Dan Laughey was eight-years-old when Sergeant John Speed was murdered in Leeds city centre. The West Yorkshire Police officer was shot after going to the aid of a colleague who was fired at during a routine check on two men acting suspiciously near the former Leeds Parish Church on Kirkgate.
“I felt quite shocked that a police officer could be killed in that way, in cold blood, as the term was used at the time,” Dr Laughey reflects. He recalls the killing, of October 31, 1984, being shown on BBC Crimewatch - a memory that has stayed with him since.
“It was a national story as it always is with the murder of a police officer and it wasn’t just the moment it occurred but also the aftermath with various leads and inquiries.”
Only a child, Dr Laughey did not follow the case intently “but I was certainly interested and the Crimewatch story stuck in my mind as well,” the 43-year-old says.
In fact, the murder and subsequent investigation has inspired part of a pair of sequential crime mystery novels that Dr Laughey has recently written.
The main storyline of his tales Chloe - Lost Girl and Chloe - Never Forget, set in Leeds, follows the present-day murder of a detective and disappearance of a student in the city, but runs alongside the subplot of a fictional cold-case enquiry relating to an incident in the 1980s where one police officer was murdered and there was an attempt to kill another.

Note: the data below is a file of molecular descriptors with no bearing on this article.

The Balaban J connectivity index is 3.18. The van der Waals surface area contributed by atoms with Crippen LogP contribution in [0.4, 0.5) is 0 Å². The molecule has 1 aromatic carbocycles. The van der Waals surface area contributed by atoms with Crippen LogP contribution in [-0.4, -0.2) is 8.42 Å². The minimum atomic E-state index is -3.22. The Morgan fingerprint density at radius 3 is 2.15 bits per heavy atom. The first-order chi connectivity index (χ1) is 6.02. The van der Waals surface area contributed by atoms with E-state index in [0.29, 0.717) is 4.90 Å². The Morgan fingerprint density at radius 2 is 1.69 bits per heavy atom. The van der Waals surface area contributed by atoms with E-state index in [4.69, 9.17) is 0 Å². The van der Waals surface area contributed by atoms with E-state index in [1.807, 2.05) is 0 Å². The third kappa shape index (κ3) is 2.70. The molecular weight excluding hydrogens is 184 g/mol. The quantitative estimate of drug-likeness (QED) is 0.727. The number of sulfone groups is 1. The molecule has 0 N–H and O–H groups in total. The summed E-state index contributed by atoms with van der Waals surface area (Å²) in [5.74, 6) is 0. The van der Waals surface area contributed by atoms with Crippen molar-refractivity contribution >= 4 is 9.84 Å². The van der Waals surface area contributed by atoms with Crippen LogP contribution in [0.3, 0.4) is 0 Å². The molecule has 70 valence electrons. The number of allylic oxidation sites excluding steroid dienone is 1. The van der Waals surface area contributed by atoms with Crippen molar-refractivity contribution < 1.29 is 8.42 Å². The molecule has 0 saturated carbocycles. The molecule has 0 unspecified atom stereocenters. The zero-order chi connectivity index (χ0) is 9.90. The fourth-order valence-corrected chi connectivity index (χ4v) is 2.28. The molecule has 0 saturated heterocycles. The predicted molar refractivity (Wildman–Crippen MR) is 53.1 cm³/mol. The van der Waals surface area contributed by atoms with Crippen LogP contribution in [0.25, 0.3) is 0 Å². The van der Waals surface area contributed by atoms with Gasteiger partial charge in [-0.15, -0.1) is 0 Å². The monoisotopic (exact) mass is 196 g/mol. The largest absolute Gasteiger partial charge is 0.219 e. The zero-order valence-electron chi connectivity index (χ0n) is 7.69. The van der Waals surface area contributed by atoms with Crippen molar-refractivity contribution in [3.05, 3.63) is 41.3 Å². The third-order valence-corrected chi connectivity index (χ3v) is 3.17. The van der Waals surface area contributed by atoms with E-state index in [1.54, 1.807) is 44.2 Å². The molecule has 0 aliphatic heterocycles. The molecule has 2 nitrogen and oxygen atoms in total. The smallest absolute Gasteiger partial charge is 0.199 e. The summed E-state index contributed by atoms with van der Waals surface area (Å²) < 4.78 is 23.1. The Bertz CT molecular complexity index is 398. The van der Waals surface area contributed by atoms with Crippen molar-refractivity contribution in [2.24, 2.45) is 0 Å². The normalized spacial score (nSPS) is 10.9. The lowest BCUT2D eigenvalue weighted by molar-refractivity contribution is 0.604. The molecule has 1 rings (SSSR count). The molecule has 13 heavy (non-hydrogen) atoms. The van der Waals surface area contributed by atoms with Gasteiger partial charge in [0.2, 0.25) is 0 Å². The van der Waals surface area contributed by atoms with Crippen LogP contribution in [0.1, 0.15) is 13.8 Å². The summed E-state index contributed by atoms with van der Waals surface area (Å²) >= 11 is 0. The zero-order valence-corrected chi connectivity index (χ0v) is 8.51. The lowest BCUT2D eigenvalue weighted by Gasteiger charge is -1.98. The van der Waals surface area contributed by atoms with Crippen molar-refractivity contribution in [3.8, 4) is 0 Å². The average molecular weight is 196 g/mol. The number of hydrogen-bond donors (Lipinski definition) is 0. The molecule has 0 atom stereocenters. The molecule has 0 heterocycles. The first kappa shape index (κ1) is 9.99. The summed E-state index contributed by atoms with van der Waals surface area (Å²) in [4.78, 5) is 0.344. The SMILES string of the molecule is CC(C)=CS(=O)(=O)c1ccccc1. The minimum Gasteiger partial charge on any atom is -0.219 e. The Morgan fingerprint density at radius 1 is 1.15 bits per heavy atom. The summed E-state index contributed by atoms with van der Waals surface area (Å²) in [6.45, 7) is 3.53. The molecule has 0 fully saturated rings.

“It’s an artistic portrayal of a particular incident in the past rather than an attempt to truly represent what happened,” Dr Laughey explains.
“Both books are dealing with a contemporary set of investigations, two major lines of inquiry, that then become connected with this 1980s incident in Leeds.”
Dr Laughey, the course leader for the undergraduate Media, Communication, Cultures degree at Leeds Beckett University, grew up in Ilkley and spent many hours of his childhood in and around Leeds city centre. He now lives in Guiseley.
“I wanted an urban setting [for the books], not a village or house on the hill narrative,” he says. “I wanted it to be set in the city, so Leeds was the most obvious option because it was what I knew.”
He was too young to remember the Yorkshire Ripper’s reign of terror in the county but recalls what he describes as “the dark days of the 1980s when Leeds had a reputation for crime and violence and a police force struggling to deal with it all”, without the technologies and surveillance that are available to them now.
“Leeds was a very different place to what it is today,” he says. “The centre of Leeds now is very safe 24 hours a day but back in the 70s and 80s, the lights would pretty much turn off after 8pm and people would be far less inclined to enter the city because of the fear of all sorts of possible attacks and violence, the fear of being a victim of crime.”
Dr Laughey, who studied a degree in English and later undertook a PhD in Sociology, wanted to blend contemporary crime with the legacy of past times in his novels.
“Bringing a cold-case investigation to bear on a contemporary murder mystery was a concept I found intriguing,” he says. “It’s only fairly recent this phenomenon of the historical crime that can be revisited, reassessed and throw up revelations that effectively rewrite the past, and the present with it.
“The idea of what’s gone before us informing the here and now is integral to my work. Cold-case enquiries are cropping up all the time, especially post-Jimmy Saville, but not a lot of crime fiction has tapped into this.”
The books were published for Amazon Kindle earlier this month and paperback editions are expected to be printed in the near future.